loading...

re: The algorithm behind Ctrl + F. VIEW POST

FULL DISCUSSION
 

Hey Akhil! Amazing article! I had always wondered how is chrome able to find matching strings so fast.
One question, is this type of pattern matching slower or faster than using Regular Expressions (say in python)?

 

Regexes are generally functions, with arbitrary rules as to their composition. For example, "all 10 or 11 digit phone numbers starting with +91" might be expressed in regex as "(?:\+91|\(\+91\))[ -]?\d{3}[ -]?\d{3}[ -]?\d{3}", but a compiled function might use many other tricks to find its way through the document, be it a trie (moderately memory intensive) or whatever.

Regexes are just a simplified means of expressing functions, with their own grammatical structure.

Simple byte lookups (especially in an ASCII or ASCII compatible document) are dozens if not hundreds or thousands of times faster than composition of a function like that.

 

Yea, it depends on various factors like how many time regex is being executed etc.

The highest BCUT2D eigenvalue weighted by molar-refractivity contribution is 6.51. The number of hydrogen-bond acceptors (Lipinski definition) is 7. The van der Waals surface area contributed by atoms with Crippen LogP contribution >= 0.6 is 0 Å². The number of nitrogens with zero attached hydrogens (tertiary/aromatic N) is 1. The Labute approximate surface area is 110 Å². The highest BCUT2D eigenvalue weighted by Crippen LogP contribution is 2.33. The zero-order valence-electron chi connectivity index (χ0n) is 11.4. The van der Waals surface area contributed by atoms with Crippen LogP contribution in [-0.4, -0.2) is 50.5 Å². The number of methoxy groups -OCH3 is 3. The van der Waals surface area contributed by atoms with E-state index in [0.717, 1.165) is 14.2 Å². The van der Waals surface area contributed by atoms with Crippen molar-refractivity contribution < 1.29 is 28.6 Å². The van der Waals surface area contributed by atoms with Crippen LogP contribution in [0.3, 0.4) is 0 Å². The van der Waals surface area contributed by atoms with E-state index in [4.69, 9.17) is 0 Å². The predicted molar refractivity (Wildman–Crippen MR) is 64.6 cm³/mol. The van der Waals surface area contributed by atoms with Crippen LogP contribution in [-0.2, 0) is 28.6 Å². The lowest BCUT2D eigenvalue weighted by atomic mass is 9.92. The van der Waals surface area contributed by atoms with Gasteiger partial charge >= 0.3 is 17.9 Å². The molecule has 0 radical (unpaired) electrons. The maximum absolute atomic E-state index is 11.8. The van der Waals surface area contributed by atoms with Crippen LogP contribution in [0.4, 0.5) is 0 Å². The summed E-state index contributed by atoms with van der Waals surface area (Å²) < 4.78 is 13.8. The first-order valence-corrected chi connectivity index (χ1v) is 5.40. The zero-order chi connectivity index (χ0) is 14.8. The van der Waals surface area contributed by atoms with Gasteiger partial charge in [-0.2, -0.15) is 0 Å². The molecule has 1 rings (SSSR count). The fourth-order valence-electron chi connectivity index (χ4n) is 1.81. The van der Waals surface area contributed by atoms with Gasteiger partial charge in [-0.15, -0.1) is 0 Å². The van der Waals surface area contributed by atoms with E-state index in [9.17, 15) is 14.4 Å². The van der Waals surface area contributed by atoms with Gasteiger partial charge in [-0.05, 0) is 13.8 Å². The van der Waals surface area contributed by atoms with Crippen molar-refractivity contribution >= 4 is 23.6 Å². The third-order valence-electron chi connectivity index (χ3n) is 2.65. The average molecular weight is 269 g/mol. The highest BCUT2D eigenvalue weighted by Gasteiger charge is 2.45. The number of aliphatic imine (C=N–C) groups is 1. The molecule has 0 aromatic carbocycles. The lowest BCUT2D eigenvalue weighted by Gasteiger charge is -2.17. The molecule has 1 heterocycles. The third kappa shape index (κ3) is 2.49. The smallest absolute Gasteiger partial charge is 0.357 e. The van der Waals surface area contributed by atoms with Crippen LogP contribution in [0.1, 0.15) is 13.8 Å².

Eg : If your string is 'QABC' and pattern is 'ABC' then the naive algorithm will perform better.

I read somewhere about the progress being made in fast string matching with regex using pattern matching algorithms with them.

That first one is true in js, but in most languages it's false.

Using regex to find string matches is still quite slow, but does work fairly well. In a compiled language, like rust, c, or go, it will be quite consistent, and have a constant time (unless gc interrupts it).

The short of it is: avoid regexes where possible. There are many premade solutions available.

 

It depends on the complexity of the regex you're searching with. Regex engines usually build some sort of state machine from your regex, sort of like a compiler. Then they use that to check against the string. A state-machine based implementation will just be slower because of all of the extra variable changes it's having to do, but with simple enough regexes the compiled state machine might be fairly similar to this.

Regexes also aren't guaranteed to be much faster than a hand-written implementation for things like finding phone numbers, etc. They're pretty darn fast, don't get me wrong, but there might possibly be optimizations that could be made for specific use cases. Regex is just a convenient abstraction. Much like Javascript or Python, it's "just fast enough" for the vast majority of use cases, but for some like these, you need a better implementation for it to be performant.

 

I am not sure about its speed in python, maybe StackOverflow might help with that but overall regex are faster for dynamic situations like finding all phones numbers and algorithms might be faster for finding a particular phone number in a record of million phone numbers.

Code of Conduct Report abuse